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This is another one of an ongoing series of posts on Grant Writing as a Career. It discusses consultant retainer fees and prospect research fees. An earlier post discussed hourly fees and flat fees (also called per-proposal fees or per-project fees).


Consultant Retainer Fees:

Some grant writers will work under a retainer agreement for a small subset of select clients. Retainers work well when there is ongoing work and a long-term relationship exists between the client and the consultant.


Typically the retainer commits to and specifies a minimum number of hours of service per month and a number of months the agreement is to be in effect. It is paid monthly and may encompass doing prospect research, preparing proposals, and ongoing consultation. Both parties benefit from the predictability of the arrangement. The retainer depends upon the specific contract, but may be as much as $1,000 to $3,000 per month.


Prospect Research Fees:

Many consultants will do prospect research for clients. They may adjust their fees according to the length and complexity of the search for potential funders, and according to the size of the client agency. The deliverable product of the search is ordinarily a listing of possible grant sources as well as an analysis of probabilities and next steps for obtaining funding from identified best prospects. The more the client is able to set parameters (e.g., search terms, funding type, beneficiaries, grant award range), the more efficient a prospect search can be.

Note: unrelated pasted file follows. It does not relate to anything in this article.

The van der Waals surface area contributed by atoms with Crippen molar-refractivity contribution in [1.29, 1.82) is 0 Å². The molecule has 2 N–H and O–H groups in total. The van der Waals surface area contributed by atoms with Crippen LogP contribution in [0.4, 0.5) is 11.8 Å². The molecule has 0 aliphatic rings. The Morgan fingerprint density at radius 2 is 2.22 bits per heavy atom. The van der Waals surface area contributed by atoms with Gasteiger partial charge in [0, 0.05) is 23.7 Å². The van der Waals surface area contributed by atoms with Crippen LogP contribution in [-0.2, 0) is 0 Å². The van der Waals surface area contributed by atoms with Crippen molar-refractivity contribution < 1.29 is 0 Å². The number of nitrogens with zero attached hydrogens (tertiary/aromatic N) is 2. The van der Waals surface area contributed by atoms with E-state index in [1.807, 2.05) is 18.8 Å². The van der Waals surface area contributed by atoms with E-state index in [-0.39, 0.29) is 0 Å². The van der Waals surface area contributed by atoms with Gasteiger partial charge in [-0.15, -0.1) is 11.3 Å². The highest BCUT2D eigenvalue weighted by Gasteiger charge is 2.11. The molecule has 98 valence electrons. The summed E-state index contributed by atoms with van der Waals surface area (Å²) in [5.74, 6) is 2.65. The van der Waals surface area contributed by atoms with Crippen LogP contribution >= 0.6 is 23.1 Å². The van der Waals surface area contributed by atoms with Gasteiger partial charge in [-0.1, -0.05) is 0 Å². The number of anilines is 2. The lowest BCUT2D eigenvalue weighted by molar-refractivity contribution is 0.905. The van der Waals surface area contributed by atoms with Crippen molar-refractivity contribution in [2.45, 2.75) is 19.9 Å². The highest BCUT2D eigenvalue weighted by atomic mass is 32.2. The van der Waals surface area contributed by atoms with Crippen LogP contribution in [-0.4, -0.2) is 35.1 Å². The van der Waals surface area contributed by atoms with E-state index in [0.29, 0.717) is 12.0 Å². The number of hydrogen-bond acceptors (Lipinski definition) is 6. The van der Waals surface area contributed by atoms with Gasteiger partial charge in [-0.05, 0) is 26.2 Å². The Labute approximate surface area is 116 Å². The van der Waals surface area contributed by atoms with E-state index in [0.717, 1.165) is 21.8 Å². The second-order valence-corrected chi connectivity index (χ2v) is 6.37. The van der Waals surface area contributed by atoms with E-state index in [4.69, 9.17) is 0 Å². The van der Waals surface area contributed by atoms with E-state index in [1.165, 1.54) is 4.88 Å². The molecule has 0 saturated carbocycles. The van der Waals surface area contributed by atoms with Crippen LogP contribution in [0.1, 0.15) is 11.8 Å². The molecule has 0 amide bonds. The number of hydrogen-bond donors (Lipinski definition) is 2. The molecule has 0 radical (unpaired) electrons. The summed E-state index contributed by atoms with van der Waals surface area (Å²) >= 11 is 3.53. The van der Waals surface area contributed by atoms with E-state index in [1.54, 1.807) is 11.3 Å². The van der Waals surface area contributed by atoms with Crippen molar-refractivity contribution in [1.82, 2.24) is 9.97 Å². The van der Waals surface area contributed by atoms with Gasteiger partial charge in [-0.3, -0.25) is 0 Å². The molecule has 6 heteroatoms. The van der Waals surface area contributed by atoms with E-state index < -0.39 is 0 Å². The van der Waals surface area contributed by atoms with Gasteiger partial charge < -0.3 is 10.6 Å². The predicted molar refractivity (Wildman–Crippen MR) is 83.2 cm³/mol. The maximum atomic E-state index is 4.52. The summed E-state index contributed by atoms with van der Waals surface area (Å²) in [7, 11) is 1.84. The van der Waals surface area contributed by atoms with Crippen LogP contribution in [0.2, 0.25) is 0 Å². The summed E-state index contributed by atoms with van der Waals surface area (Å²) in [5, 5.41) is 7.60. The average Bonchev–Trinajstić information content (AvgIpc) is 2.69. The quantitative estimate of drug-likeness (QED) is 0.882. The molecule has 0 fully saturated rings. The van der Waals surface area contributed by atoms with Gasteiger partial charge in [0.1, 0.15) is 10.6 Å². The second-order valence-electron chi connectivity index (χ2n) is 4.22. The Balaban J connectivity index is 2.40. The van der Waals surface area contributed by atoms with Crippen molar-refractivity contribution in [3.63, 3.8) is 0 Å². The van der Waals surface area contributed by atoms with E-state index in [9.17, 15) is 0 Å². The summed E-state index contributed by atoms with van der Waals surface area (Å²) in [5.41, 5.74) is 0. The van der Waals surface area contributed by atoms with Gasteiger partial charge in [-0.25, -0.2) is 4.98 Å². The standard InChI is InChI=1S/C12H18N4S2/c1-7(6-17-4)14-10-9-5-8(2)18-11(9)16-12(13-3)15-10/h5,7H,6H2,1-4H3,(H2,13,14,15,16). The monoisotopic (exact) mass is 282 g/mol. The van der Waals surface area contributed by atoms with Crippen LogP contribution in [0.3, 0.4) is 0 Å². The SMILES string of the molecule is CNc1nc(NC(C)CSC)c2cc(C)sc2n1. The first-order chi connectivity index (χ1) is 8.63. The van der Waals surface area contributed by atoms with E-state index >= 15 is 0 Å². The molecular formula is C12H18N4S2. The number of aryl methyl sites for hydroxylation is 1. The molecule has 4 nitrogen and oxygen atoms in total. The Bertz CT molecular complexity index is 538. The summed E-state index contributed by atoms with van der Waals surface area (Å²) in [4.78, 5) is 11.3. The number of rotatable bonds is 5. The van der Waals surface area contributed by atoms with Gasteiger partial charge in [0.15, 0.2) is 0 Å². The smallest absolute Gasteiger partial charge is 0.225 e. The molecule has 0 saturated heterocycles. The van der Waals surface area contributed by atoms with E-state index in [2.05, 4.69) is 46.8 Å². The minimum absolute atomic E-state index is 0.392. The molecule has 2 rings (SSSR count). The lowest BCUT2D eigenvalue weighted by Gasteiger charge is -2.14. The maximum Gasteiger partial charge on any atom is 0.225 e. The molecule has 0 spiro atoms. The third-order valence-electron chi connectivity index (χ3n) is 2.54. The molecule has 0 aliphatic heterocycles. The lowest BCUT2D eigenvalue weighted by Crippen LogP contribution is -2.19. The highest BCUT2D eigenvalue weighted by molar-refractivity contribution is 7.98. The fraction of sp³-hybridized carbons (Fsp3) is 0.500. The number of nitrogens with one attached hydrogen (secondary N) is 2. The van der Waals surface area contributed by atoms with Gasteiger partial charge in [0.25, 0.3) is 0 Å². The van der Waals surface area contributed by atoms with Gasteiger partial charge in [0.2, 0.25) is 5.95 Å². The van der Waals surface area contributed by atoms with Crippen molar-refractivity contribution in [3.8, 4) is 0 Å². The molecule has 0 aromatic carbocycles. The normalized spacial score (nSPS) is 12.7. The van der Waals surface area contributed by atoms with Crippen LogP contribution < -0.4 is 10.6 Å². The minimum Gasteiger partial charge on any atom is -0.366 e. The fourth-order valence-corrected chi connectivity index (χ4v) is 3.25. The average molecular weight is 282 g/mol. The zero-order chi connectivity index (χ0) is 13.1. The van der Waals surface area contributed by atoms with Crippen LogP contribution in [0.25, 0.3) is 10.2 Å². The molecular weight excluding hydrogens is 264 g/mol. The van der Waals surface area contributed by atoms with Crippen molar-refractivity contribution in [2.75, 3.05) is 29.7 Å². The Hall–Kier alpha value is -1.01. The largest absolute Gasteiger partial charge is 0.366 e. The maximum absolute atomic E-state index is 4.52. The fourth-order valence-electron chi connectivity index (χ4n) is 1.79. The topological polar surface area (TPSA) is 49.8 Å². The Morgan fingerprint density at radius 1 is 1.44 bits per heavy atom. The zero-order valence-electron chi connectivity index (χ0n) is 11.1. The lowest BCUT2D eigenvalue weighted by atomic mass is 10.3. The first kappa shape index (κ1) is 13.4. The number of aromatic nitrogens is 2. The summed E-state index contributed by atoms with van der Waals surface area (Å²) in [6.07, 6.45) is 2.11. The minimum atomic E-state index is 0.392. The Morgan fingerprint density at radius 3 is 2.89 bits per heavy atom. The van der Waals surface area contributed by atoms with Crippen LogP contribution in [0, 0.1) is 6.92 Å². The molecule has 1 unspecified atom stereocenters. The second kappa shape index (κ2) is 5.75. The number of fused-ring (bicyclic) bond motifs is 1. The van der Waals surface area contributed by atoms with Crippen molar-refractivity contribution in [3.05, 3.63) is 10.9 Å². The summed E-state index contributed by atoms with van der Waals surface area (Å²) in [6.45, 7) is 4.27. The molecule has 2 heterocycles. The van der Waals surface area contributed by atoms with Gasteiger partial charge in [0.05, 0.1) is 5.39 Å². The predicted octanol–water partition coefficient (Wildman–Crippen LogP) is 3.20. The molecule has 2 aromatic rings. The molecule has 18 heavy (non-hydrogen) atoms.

Charges for prospect research services vary widely. They range from $1,500 to $4,000 per funding report, and vary with its nature, extent, and complexity. Even brief reports may cost a client $125 to $500 per identified viable grant lead, or may be delivered at a fixed fee of $600 to $2,500 per search. Evaluations of identified grant leads, conducted in meetings with existing clients, may be charged at $150 or more per hour.


In an hour’s time, consultants who know how to use online databases efficiently often may identify hundreds of leads for foundation and corporate grants. Searches for potential state or federal grants seldom generate so many leads. For consultants, the time crunch comes in sorting out the dead-end leads from the viable ones, and the distant-deadline leads from the more proximate ones. For clients, only the viable leads hold any real value, but even a single subsequent grant award can make the costs of the search worthwhile.


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